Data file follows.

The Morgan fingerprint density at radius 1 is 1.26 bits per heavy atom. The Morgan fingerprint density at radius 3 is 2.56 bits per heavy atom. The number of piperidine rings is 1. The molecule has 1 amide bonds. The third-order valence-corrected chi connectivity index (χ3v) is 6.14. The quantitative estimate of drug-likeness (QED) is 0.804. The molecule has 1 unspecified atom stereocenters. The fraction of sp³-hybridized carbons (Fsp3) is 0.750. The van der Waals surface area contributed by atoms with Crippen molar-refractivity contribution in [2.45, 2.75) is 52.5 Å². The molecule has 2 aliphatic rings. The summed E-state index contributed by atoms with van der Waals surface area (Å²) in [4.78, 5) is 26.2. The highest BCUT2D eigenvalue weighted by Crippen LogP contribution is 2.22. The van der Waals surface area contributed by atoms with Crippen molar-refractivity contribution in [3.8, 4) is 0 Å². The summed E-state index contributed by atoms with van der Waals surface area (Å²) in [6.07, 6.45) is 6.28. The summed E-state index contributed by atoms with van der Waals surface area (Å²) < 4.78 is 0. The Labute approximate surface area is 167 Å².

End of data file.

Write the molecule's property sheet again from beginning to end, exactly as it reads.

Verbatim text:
The Morgan fingerprint density at radius 1 is 1.26 bits per heavy atom. The Morgan fingerprint density at radius 3 is 2.56 bits per heavy atom. The number of piperidine rings is 1. The molecule has 1 amide bonds. The third-order valence-corrected chi connectivity index (χ3v) is 6.14. The quantitative estimate of drug-likeness (QED) is 0.804. The molecule has 1 unspecified atom stereocenters. The fraction of sp³-hybridized carbons (Fsp3) is 0.750. The van der Waals surface area contributed by atoms with Crippen molar-refractivity contribution in [2.45, 2.75) is 52.5 Å². The molecule has 2 aliphatic rings. The summed E-state index contributed by atoms with van der Waals surface area (Å²) in [4.78, 5) is 26.2. The highest BCUT2D eigenvalue weighted by Crippen LogP contribution is 2.22. The van der Waals surface area contributed by atoms with Crippen molar-refractivity contribution in [3.8, 4) is 0 Å². The summed E-state index contributed by atoms with van der Waals surface area (Å²) in [6.07, 6.45) is 6.28. The summed E-state index contributed by atoms with van der Waals surface area (Å²) < 4.78 is 0. The Labute approximate surface area is 167 Å².